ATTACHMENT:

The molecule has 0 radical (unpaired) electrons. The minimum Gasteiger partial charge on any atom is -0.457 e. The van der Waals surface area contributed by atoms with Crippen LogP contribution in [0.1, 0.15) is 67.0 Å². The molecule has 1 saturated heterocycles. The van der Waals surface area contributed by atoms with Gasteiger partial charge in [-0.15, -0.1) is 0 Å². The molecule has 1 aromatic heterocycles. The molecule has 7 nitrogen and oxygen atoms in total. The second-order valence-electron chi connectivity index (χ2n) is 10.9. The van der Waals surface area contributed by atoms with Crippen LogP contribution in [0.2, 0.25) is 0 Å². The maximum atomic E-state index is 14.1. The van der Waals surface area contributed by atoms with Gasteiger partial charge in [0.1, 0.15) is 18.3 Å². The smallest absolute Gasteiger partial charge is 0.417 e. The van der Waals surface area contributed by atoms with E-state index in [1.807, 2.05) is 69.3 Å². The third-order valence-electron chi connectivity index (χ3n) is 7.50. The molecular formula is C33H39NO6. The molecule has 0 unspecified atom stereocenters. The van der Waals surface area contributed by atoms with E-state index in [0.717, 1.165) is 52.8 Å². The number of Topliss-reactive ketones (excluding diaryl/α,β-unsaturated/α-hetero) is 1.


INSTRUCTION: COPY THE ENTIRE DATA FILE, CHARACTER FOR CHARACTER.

The molecule has 0 radical (unpaired) electrons. The minimum Gasteiger partial charge on any atom is -0.457 e. The van der Waals surface area contributed by atoms with Crippen LogP contribution in [0.1, 0.15) is 67.0 Å². The molecule has 1 saturated heterocycles. The van der Waals surface area contributed by atoms with Gasteiger partial charge in [-0.15, -0.1) is 0 Å². The molecule has 1 aromatic heterocycles. The molecule has 7 nitrogen and oxygen atoms in total. The second-order valence-electron chi connectivity index (χ2n) is 10.9. The van der Waals surface area contributed by atoms with Crippen LogP contribution in [0.2, 0.25) is 0 Å². The maximum atomic E-state index is 14.1. The van der Waals surface area contributed by atoms with Gasteiger partial charge in [0.1, 0.15) is 18.3 Å². The smallest absolute Gasteiger partial charge is 0.417 e. The van der Waals surface area contributed by atoms with E-state index in [1.807, 2.05) is 69.3 Å². The third-order valence-electron chi connectivity index (χ3n) is 7.50. The molecular formula is C33H39NO6. The molecule has 0 unspecified atom stereocenters. The van der Waals surface area contributed by atoms with E-state index in [0.717, 1.165) is 52.8 Å². The number of Topliss-reactive ketones (excluding diaryl/α,β-unsaturated/α-hetero) is 1.